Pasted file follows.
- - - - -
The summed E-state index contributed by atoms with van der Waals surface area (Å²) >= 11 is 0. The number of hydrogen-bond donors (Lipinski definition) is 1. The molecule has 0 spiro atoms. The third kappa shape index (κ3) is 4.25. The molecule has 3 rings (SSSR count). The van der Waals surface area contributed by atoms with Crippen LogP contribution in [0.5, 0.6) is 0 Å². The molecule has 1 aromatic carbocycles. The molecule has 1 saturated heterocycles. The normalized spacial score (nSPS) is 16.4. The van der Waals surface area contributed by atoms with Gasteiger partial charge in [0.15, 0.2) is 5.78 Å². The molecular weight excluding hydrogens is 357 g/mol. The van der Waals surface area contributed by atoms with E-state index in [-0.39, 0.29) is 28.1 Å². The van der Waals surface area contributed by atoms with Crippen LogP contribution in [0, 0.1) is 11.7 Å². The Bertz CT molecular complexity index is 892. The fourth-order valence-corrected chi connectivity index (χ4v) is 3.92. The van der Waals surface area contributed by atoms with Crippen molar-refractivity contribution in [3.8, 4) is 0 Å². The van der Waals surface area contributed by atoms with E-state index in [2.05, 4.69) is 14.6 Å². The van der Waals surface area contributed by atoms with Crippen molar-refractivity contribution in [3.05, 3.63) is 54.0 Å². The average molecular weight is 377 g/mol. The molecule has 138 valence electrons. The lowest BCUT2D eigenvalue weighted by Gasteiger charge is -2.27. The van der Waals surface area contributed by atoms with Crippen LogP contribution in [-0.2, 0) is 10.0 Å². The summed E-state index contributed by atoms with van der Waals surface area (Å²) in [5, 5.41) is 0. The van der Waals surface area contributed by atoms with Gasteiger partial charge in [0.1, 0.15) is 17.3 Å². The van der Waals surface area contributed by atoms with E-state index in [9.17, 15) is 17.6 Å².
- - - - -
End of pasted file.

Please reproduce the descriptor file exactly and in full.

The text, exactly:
The summed E-state index contributed by atoms with van der Waals surface area (Å²) >= 11 is 0. The number of hydrogen-bond donors (Lipinski definition) is 1. The molecule has 0 spiro atoms. The third kappa shape index (κ3) is 4.25. The molecule has 3 rings (SSSR count). The van der Waals surface area contributed by atoms with Crippen LogP contribution in [0.5, 0.6) is 0 Å². The molecule has 1 aromatic carbocycles. The molecule has 1 saturated heterocycles. The normalized spacial score (nSPS) is 16.4. The van der Waals surface area contributed by atoms with Gasteiger partial charge in [0.15, 0.2) is 5.78 Å². The molecular weight excluding hydrogens is 357 g/mol. The van der Waals surface area contributed by atoms with E-state index in [-0.39, 0.29) is 28.1 Å². The van der Waals surface area contributed by atoms with Crippen LogP contribution in [0, 0.1) is 11.7 Å². The Bertz CT molecular complexity index is 892. The fourth-order valence-corrected chi connectivity index (χ4v) is 3.92. The van der Waals surface area contributed by atoms with Crippen molar-refractivity contribution in [3.8, 4) is 0 Å². The van der Waals surface area contributed by atoms with E-state index in [2.05, 4.69) is 14.6 Å². The van der Waals surface area contributed by atoms with Crippen molar-refractivity contribution in [3.05, 3.63) is 54.0 Å². The average molecular weight is 377 g/mol. The molecule has 138 valence electrons. The lowest BCUT2D eigenvalue weighted by Gasteiger charge is -2.27. The van der Waals surface area contributed by atoms with Crippen LogP contribution in [-0.2, 0) is 10.0 Å². The summed E-state index contributed by atoms with van der Waals surface area (Å²) in [5, 5.41) is 0. The van der Waals surface area contributed by atoms with Gasteiger partial charge in [0.1, 0.15) is 17.3 Å². The van der Waals surface area contributed by atoms with E-state index in [9.17, 15) is 17.6 Å².